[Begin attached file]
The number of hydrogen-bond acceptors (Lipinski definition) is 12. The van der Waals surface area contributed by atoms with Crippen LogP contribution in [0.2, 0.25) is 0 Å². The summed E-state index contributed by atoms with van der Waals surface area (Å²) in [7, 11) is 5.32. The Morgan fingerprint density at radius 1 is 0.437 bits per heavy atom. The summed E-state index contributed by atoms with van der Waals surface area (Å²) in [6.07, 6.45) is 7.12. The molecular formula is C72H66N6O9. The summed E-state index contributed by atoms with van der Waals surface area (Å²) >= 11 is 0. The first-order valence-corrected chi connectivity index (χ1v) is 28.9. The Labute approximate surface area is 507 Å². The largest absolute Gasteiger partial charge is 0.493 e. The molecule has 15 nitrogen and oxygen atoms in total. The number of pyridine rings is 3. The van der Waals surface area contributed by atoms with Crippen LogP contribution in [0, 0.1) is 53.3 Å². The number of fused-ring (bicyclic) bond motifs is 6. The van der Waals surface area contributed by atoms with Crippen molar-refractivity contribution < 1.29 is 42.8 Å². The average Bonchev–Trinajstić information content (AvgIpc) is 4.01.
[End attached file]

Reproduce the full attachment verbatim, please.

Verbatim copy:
The number of hydrogen-bond acceptors (Lipinski definition) is 12. The van der Waals surface area contributed by atoms with Crippen LogP contribution in [0.2, 0.25) is 0 Å². The summed E-state index contributed by atoms with van der Waals surface area (Å²) in [7, 11) is 5.32. The Morgan fingerprint density at radius 1 is 0.437 bits per heavy atom. The summed E-state index contributed by atoms with van der Waals surface area (Å²) in [6.07, 6.45) is 7.12. The molecular formula is C72H66N6O9. The summed E-state index contributed by atoms with van der Waals surface area (Å²) >= 11 is 0. The first-order valence-corrected chi connectivity index (χ1v) is 28.9. The Labute approximate surface area is 507 Å². The largest absolute Gasteiger partial charge is 0.493 e. The molecule has 15 nitrogen and oxygen atoms in total. The number of pyridine rings is 3. The van der Waals surface area contributed by atoms with Crippen LogP contribution in [0, 0.1) is 53.3 Å². The number of fused-ring (bicyclic) bond motifs is 6. The van der Waals surface area contributed by atoms with Crippen molar-refractivity contribution < 1.29 is 42.8 Å². The average Bonchev–Trinajstić information content (AvgIpc) is 4.01.